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Fact check: Photo of priests blessing Russian rocket is from 2015, doesn't show 'Satan' missile

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The claim: Russian Orthodox Church leaders blessed a rocket called 'Satan'

In the 20 years since Vladimir Putin came to power in Russia, the relationship between the military and the Russian Orthodox Church has grown closer, with  priests blessing everything from ballistic missiles to submarines.

A May 14 Facebook post, shared nearly 300 times, appears to show one such scenario, with priests blessing a rocket.

The caption of the Facebook post reads, "Russian Orthodox Church leaders blessing a rocket called Satan. It's real not Monty Python."

This iteration of the claim appears to originate from a May 13 tweet that included the photograph and accumulated more than 100,000 interactions. Many users presumed it showed an image from the present invasion of Ukraine.

One Twitter user wrote, "A real travesty of current situation in Russia."

But this photo is from 2015 and has nothing to do with the current conflict. And an expert told USA TODAY the image is not of the "Satan" missile.

USA TODAY reached out to the user who shared the post for comment.

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The photo is from 2015

Residents walk with their bicycles in front of a damaged church, in Lukashivka, in northern Ukraine, Friday, April 22, 2022. A single metal cross remains inside the Orthodox church of shattered brick and blackened stone. Residents say Russian soldiers used the house of worship for storing ammunition, and Ukrainian forces shelled the building to make the Russians leave. (AP Photo/Petros Giannakouris) ORG XMIT: XPG101
Residents walk with their bicycles in front of a damaged church, in Lukashivka, in northern Ukraine, Friday, April 22, 2022. A single metal cross remains inside the Orthodox church of shattered brick and blackened stone. Residents say Russian soldiers used the house of worship for storing ammunition, and Ukrainian forces shelled the building to make the Russians leave. (AP Photo/Petros Giannakouris) ORG XMIT: XPG101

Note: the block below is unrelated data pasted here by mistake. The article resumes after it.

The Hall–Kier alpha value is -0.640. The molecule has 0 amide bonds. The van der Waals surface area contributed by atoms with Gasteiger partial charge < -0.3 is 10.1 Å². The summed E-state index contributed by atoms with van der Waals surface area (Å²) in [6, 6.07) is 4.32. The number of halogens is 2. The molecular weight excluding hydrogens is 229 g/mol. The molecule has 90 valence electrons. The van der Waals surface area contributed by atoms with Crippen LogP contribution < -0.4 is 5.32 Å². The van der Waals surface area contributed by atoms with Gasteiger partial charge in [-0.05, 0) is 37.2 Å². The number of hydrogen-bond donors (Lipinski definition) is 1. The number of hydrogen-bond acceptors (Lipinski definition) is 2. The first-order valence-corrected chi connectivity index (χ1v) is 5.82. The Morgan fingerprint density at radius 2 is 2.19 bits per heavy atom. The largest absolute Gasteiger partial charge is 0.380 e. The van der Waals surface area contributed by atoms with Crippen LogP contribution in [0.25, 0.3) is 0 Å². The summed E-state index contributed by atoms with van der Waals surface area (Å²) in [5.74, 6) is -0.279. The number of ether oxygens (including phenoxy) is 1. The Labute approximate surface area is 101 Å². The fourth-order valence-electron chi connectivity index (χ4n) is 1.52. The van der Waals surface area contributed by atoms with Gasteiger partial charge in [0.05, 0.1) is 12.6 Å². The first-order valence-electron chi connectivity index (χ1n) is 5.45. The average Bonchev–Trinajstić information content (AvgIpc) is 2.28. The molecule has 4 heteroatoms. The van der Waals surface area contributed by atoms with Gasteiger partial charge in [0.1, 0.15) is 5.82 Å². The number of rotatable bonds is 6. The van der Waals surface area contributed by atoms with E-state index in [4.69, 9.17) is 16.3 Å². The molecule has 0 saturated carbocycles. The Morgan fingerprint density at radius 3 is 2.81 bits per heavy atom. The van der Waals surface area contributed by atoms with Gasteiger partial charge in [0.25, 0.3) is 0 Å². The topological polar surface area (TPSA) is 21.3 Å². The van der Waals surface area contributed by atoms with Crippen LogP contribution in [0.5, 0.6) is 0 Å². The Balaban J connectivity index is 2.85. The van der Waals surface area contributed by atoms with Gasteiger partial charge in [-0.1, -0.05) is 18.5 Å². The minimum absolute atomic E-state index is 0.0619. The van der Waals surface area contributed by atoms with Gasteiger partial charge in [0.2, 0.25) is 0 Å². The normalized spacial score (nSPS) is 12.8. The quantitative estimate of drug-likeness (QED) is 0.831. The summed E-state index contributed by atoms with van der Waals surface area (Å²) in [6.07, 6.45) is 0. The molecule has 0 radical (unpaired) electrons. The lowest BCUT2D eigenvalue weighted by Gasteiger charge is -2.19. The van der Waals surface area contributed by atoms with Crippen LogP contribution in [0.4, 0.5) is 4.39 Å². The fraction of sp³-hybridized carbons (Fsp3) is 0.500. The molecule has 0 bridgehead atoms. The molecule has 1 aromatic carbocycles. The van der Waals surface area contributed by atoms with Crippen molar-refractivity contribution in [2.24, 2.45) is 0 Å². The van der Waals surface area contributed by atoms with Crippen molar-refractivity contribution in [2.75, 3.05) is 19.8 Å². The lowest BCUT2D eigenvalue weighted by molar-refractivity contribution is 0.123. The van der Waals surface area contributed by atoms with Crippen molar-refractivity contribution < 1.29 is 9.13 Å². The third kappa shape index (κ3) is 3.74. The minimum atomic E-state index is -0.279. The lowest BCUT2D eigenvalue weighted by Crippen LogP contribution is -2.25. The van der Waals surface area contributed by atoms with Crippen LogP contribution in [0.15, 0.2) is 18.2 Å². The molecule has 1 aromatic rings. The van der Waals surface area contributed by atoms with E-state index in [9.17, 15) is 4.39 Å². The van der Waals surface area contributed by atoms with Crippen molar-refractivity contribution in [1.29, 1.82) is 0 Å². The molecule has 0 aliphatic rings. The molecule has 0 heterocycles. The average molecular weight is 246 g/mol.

The photo that’s been shared on Twitter and Facebook is not, as users have suggested, from the current Ukrainian conflict.

It is part of a series of photos taken in Khodynka field, northwest of Moscow, on May 6, 2015.

According to the Moscow City News Agency, the image shows a ritual blessing of the participants in the Victory Parade and the consecration of launches on the Khodynka field.

The Victory Parade is the country's annual marking of the Soviet Union's defeat of Nazi Germany in World War II.

The photo is not of the 'Satan' rocket

The Facebook post claims the photo is of the rocket “Satan,” but it's not, according to Mariana Budjeryn, research associate at the Project on Managing the Atom at the Harvard Kennedy School Belfer Center for Science and International Affairs.

Budjeryn said the missile in the photo is likely a SS-27 "Yars."

"Confusing the two is not a common mistake for anyone who knows anything about Soviet/Russian missiles," she told USA TODAY.

"Satan," or SS-18, is a Soviet-era, silo-based, liquid-fuel intercontinental ballistic missile that is still deployed in Russia but is being phased out, according to Budjeryn.

The SS-27, or "Yars," is a solid-fuel mobile intercontinental ballistic missile that is not deployed in a stationary silo but on a transporter-erector-launcher, a large truck that Budjeryn said can be seen in the picture.

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Our rating: False

Based on our research, we rate FALSE the claim that Russian Orthodox Church leaders blessed a rocket called "Satan. While the photo does show Russian Orthodox leaders blessing military equipment, it is not from the current conflict in Ukraine, as some users have suggested. It is also not a photo of the missile "Satan," an expert confirmed.

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This article originally appeared on USA TODAY: Fact check: Photo of priests blessing Russian rocket is from 2015